Great Legs

Midcentury furnishings are ideal for small rooms. Pieces with simple lines, unadorned surfaces, and slim legs create a sense of space and air in even the tightest quarters, like the bedroom of this studio apartment which was intended, according to designer Chris Nguyen of AnalogDialog, "to showcase the owner's incredible art and furniture collection while maintaining the feel of a warm and inviting home and not that of a museum."

Best Seat in the House

With inspirations as disparate as an English club chair and an American baseball mitt, the Eames Lounge Chair and Ottoman, designed in 1956 by Charles and Ray Eames, has nonetheless become a design classic. The duo creates instant Midcentury Modern cred in any setting, but looks particularly right when paired with other period-appropriate elements like the vertical wood paneling architect Mary Ann Schicketanz specified in the renovation of this Carmel, California home.

Serving Up Vintage Style

As part of the the total rehab of a dated kitchen, designer Sarah Richardson created a cozy breakfast area with the help of some modern classics: a vintage chandelier inspired by the Sputnik style designed by engineer Gino Sarfatti in the 1950s and chairs similar to Marcel Breuer's chrome-and-cane Cesca chairs, designed for Knoll in 1928.

Layered Luxury

To give this bedroom a boutique-hotel style, the Toronto Interior Design Group used a rich mix of tone-on-tone fabrics, textures and materials, including an embossed metallic dresser and a chrome-and-glass side table inspired by Eileen Gray's famous design, part of the permanent design collection at New York's Museum of Modern Art. "It's the perfect spot to recharge your batteries after a long day," say the designers of the space.

Personal Selection

"Although we incorporated traditional family antiques in areas of this client's home, she requested her home office be a more accurate reflection of herself, with Midcentury Modern influences and brightly colored accents," says designer Laurie Woods of Laurie Woods Interiors. The table and chairs are contemporary interpretations of Eero Saarinen classics. The colors and pattern of the custom cowhide rug provide a feminine twist. The framed graphic photograph is by Allison V. Smith, the client's childhood friend.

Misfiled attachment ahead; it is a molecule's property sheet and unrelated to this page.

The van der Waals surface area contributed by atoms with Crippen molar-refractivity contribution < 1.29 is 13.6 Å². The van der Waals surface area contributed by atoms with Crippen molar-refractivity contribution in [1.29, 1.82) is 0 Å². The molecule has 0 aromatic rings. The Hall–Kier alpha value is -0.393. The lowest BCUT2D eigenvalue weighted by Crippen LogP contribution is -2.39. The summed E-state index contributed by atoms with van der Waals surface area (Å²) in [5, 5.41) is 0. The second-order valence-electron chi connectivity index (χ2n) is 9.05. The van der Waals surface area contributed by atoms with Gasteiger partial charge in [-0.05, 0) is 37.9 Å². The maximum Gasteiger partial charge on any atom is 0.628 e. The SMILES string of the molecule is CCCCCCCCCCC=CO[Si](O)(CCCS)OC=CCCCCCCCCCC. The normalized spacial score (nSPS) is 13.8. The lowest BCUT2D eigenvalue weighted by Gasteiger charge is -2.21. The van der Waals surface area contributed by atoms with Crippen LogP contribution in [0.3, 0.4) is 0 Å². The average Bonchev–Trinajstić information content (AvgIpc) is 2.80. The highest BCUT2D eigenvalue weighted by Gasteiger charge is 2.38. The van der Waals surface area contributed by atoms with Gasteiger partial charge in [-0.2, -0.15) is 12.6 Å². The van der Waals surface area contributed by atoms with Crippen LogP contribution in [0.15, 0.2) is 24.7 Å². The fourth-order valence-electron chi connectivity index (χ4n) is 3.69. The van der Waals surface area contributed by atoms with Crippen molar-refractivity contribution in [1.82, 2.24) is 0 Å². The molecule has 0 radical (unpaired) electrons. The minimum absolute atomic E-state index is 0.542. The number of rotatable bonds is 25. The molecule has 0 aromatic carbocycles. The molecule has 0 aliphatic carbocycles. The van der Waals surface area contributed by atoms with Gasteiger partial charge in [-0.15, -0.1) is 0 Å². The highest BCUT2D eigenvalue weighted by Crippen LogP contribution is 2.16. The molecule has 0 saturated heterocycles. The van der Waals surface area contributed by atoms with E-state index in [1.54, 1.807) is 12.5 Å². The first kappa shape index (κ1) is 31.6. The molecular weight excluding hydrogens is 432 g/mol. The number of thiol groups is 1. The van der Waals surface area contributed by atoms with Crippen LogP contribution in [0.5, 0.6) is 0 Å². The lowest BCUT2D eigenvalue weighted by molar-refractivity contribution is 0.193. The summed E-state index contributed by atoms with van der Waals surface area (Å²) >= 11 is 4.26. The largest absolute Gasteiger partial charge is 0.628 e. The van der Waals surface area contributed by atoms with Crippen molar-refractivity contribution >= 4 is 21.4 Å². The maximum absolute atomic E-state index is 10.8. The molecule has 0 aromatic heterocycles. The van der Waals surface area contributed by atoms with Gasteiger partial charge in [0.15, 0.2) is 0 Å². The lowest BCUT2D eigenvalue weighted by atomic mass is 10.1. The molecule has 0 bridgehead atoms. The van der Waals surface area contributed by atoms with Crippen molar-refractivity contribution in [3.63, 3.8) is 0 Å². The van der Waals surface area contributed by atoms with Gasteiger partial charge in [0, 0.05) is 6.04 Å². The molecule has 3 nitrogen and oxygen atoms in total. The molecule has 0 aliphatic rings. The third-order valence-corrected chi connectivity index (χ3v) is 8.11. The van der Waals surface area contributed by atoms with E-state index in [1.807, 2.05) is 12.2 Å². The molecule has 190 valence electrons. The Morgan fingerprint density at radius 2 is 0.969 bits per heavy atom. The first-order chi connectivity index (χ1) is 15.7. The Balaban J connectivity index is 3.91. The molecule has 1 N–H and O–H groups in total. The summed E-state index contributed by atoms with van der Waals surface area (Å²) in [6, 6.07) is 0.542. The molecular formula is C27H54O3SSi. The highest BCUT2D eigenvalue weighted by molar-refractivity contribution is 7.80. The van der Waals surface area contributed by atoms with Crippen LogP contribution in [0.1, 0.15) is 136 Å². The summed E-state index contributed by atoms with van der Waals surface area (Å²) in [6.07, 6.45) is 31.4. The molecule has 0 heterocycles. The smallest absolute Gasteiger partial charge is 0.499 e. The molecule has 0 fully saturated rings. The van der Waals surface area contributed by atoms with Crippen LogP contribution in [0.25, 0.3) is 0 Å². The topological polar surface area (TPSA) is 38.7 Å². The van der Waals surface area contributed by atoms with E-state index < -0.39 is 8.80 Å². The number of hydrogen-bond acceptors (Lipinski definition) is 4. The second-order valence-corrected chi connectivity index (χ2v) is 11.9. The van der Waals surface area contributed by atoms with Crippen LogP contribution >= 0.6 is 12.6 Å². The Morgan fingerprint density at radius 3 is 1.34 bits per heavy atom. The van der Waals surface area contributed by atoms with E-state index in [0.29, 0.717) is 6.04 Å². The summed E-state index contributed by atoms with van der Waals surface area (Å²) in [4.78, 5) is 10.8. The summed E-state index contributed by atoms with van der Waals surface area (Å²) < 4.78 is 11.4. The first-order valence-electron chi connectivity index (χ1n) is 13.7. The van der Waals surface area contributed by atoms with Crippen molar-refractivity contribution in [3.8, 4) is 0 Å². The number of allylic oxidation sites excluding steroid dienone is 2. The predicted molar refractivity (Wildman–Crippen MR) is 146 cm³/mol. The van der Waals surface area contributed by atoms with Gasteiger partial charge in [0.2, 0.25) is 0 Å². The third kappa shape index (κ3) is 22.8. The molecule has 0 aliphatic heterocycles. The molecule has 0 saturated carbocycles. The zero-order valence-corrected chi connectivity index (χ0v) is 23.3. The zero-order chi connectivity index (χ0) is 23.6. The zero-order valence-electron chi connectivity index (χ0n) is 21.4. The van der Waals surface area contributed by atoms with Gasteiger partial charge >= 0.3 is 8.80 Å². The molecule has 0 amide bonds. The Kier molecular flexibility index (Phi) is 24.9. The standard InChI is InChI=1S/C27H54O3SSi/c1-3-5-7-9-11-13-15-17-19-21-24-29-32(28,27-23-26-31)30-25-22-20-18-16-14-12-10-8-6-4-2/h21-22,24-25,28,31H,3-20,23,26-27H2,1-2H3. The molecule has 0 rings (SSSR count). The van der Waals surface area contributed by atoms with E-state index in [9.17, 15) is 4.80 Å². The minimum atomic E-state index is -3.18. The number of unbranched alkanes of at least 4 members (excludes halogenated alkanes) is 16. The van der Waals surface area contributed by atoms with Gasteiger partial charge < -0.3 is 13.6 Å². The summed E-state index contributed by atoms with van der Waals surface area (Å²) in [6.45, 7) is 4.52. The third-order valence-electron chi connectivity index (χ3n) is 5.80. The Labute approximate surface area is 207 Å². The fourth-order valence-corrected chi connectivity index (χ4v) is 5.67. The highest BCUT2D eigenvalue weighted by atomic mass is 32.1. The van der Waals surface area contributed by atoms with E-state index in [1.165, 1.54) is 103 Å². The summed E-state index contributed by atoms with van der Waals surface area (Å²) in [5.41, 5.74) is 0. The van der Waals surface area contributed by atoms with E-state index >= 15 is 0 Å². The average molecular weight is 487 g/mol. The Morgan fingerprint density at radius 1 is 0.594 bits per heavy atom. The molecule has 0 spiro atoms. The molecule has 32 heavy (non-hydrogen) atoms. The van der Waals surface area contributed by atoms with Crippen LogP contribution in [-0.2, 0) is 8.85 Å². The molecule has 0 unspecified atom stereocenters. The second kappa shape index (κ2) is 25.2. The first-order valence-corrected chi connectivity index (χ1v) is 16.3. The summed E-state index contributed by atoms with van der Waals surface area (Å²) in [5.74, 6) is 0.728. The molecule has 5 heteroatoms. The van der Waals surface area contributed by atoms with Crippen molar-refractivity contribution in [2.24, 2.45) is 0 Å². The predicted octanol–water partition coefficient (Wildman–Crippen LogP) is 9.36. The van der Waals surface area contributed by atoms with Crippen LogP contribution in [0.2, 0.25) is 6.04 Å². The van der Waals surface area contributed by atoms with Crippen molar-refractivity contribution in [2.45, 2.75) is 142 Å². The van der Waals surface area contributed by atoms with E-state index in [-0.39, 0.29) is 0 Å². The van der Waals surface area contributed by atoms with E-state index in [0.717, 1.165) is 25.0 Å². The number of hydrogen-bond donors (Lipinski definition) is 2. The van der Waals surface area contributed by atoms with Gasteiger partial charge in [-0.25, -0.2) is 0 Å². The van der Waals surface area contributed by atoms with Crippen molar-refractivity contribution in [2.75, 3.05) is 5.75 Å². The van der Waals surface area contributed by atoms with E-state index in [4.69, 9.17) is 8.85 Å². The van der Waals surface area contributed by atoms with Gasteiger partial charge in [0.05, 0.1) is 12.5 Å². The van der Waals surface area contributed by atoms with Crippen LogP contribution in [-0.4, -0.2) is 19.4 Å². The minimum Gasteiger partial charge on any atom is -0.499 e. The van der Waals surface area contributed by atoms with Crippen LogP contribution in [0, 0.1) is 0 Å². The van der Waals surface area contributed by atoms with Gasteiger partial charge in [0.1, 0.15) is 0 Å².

Cool Contrast

The strong, simple silhouettes of Midcentury Modern designs work well in spaces of every architectural era. Case in point: In designer Anna-Carin McNamara's own traditional dining room, a pendant fixture inspired by George Nelson's polymer creations for Knoll in the 1950s extends from an ornate plastic ceiling rose, and the Cherner and Eames-style molded plywood and plastic dining chairs live comfortably before a pair of arched French doors.

Making a Statement

Designer Jennifer Scott of A Good Chick to Know took care to layer plenty of personality into a young bachelor's newly built condo. "We started with striking wallpaper to set a darker, more masculine mood within the space; we then found our statement pieces and opted for custom lighting with a sense of story. We scoured estate and garage sales for the vintage Persian rug to counterbalance the light wood floors, and add in a little traditional glamour with the industrial decor elements," says Scott. Among those statement pieces is a Midcentury gem: Marcel Breuer's Wassily chair, designed for Knoll in 1925.

Living With History

Kylie and Ryan Durkin love Midcentury Modern design so much, they opened a store devoted to the style: Modern Manor in their hometown of Phoenix, Arizona. And of course their own home showcases their favorite aesthetic, from the living room's orange-upholstered Danish Modern armchair to the Sputnik-style ceiling fixture and the vintage road sign. Take a tour of the rest of their boomerang-style home.